Cleaning

Tips for Getting Your Preschooler to Clean Their Room

One of the most epic battles we wage as parents, is the war against clutter. There’s so. much. stuff. EVERYWHERE. And unfortunately for us, our little ones probably aren’t very good at cleaning it up on their own. But that doesn’t mean hope is lost. There are some great preschool and toddler room cleaning tips that can help you keep your sanity. And keep their rooms clean.

Here are seven of our favorites!

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Set a Timer

Leaving the house is always a struggle, and that’s often because my kids are playing and having fun. I’m busy getting us ready to leave the house so the playing is usually helpful. As such, they play until the moment I start screaming that it’s time to put on shoes. We leave behind a graveyard of toys. Do this a few times a day and the mess compounds and compounds and eventually it’s too overwhelming for even a grown up to organize – let alone a 4 year old.

Now, before leaving the house, we set a timer. And when Alexa announces that it’s time to clean up, we stop playing and know that we have ten minutes to tidy up before we have to leave. Sometimes we finish early and I don’t even have to scream about the shoes! But the expectation is clear: we tidy up before we move on to the next activity. This is similar to the routine at preschool, and if it works there, it can definitely work at home as well.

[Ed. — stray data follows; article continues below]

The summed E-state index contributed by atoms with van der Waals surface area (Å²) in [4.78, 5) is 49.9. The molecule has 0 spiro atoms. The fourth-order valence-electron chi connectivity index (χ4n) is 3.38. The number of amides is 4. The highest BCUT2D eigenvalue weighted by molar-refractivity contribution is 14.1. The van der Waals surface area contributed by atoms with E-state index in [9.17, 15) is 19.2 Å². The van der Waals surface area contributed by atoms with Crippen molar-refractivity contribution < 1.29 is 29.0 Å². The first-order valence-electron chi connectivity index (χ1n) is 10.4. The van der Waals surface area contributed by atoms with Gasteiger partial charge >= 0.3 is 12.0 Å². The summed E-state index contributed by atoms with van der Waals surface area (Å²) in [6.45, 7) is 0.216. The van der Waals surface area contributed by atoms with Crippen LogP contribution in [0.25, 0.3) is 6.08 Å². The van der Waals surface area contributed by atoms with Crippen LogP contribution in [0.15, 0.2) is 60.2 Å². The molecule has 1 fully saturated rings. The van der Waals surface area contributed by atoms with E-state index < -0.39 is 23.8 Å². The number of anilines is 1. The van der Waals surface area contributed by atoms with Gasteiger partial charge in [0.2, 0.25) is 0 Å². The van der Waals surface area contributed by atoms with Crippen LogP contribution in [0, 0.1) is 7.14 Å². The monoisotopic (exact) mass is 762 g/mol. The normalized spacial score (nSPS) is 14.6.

Related Post: 13 Things You Had No Idea Your Amazon Alexa Could Do

Make it a Game

My kids love a challenge. They also love proving me wrong. So when I say, I bet you can’t clean up all the Legos in sixty seconds? Game is ON. I’ve never seen my son move so fast. To add some fun to the game, I close my eyes (sort of), count slowly, and sometimes do a little heckling. Have kids that are competitive with each other? Even better! “Who Can Put Away More Books” is a favorite around here, and Cole and Evie take turns winning that one!